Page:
Meet Tim Winters

A custom boatbuilder opens up about the craft
A photo of Tim Winters seated at the helm of a sport-fishing boat.
Tim Winters enjoys the challenges of working with his customers.

Special delivery: Sign up for the free Marlin email newsletter. Subscribe to Marlin magazine for $29 for 1 year and receive 2 bonus digital issues.

A native of eastern North Carolina, Tim Winters wanted to build boats for as long as he can remember, even penciling in “boatbuilder” as his dream job back in kindergarten when other kids wanted to be superheroes or astronauts. He also does not have a family lineage of boatbuilding; instead, he started Winter Custom Yachts while attending North Carolina State University, where he graduated with a degree in mechanical engineering. And yet his company quietly turns 20 this year, where it continues to build a unique variety of custom boats from a tiny coastal community just ­outside Swansboro, North Carolina.

Q: What made you want to be a boatbuilder?

A: I grew up on the water, and I loved everything about boats as a kid. Fishing was secondary. For me, it was more about the creativity and the engineering side. I had a neighbor who was a naval architect at Hatteras Yachts for many years, but I knew that I wanted to be more than just a yacht designer.

Q: Where do you stand these days from a business perspective?

A: I feel like we’re in a good spot. We just started Hull No. 40, which will be a 72-footer—which is hard for me to believe sometimes—and we have a backlog of about three-and-a-half to four years. The service yard is busy, the new construction is busy, and we’re just getting ready to start a new business called Winter Yachts, which will be a line of molded boats. We’re building a sport coupe that will be a 50-knot boat, and Hull No. 37 is a 46-foot walkaround, our third one, which will spend time in Mag Bay as part of a mothership operation. Hull No. 38 is a 66-foot convertible, more of a conventional boat that will be based in Puerto Rico, and Hull No. 39 is a 50-foot outboard. We build a wide variety in wood, composite and molded construction.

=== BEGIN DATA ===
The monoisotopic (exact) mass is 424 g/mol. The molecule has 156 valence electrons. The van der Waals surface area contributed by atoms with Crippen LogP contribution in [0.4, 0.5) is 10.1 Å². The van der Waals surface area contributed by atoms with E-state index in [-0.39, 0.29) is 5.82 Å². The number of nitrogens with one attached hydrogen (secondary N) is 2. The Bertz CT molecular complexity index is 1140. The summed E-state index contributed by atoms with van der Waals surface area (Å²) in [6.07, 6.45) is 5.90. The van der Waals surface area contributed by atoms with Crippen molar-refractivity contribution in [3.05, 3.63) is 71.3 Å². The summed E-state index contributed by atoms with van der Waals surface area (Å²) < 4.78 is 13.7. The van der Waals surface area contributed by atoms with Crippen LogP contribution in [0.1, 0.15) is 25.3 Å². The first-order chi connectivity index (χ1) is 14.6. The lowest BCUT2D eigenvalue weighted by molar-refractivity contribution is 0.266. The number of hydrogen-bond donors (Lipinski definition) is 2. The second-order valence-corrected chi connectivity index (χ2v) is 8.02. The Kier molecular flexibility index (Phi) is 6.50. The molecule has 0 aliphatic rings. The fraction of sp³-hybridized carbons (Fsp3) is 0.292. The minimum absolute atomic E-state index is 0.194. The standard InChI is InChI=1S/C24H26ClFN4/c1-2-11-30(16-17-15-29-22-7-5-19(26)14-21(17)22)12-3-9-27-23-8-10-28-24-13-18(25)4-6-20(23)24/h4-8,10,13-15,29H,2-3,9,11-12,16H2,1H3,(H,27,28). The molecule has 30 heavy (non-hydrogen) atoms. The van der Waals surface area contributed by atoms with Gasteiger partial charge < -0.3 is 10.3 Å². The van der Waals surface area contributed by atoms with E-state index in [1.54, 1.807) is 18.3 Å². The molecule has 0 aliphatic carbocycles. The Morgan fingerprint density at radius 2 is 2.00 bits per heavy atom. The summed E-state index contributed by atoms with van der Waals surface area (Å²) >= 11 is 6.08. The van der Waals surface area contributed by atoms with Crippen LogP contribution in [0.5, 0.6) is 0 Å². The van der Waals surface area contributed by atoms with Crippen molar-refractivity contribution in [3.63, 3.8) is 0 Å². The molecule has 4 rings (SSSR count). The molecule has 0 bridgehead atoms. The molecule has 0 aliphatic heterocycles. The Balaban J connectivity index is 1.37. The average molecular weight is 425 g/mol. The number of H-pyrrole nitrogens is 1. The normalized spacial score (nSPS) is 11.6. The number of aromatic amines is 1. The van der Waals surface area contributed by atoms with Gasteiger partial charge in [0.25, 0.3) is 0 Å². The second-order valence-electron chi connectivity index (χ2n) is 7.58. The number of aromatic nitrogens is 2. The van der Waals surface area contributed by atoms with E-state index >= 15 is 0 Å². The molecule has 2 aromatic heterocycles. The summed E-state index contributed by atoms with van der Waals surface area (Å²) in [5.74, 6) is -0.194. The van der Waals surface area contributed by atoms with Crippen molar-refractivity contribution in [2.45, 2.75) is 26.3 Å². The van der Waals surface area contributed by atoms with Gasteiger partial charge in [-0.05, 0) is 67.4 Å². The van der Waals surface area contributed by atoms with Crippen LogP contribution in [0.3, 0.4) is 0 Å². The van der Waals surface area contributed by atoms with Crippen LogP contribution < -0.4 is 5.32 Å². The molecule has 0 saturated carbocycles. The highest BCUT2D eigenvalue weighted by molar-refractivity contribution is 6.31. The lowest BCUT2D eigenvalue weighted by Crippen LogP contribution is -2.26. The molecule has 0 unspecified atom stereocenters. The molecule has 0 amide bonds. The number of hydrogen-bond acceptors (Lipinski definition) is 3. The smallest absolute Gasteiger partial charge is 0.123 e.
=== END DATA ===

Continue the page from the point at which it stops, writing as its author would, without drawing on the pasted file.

Q: What makes a Winter Custom Yacht different from the rest?

A: I think that each custom builder has their own little touches, but for us I’d say it’s the belly line of the transom and the ­overall lines of the bridge and hull. Our ­window lines have bounced around a little over the years, but we’ve settled on a more ­consistent look with our last five convertibles. And our interiors also set us apart—we were one of the first doing quarter-sawn horizontal grain walnut, moving away from the more-traditional vertical teak. I feel like we want to be different with the ­interiors, using glass and leather and ­different textures in the boat.

Q: Any favorites?

A: Hull No. 15 was a walkaround with a single diesel engine—that boat just came out great and will always be a favorite—but the one that really stands out for me is our last 63-footer, Boujie. With that one, we had open-minded owners who challenged us as a builder to do something completely different, and that’s why it’s a favorite of mine. I really enjoyed the challenge of creating and executing that design. That boat checks all the boxes.

Tim Winters piloting a sport-fishing boat across the waters.
Building a unique lineup of boats, from coupes and walkarounds to ­more-traditional ­express and ­convertible designs, Tim Winters doesn’t shy away from a challenge. Fish Hunt Photo

Q: What are some of the challenges you face these days?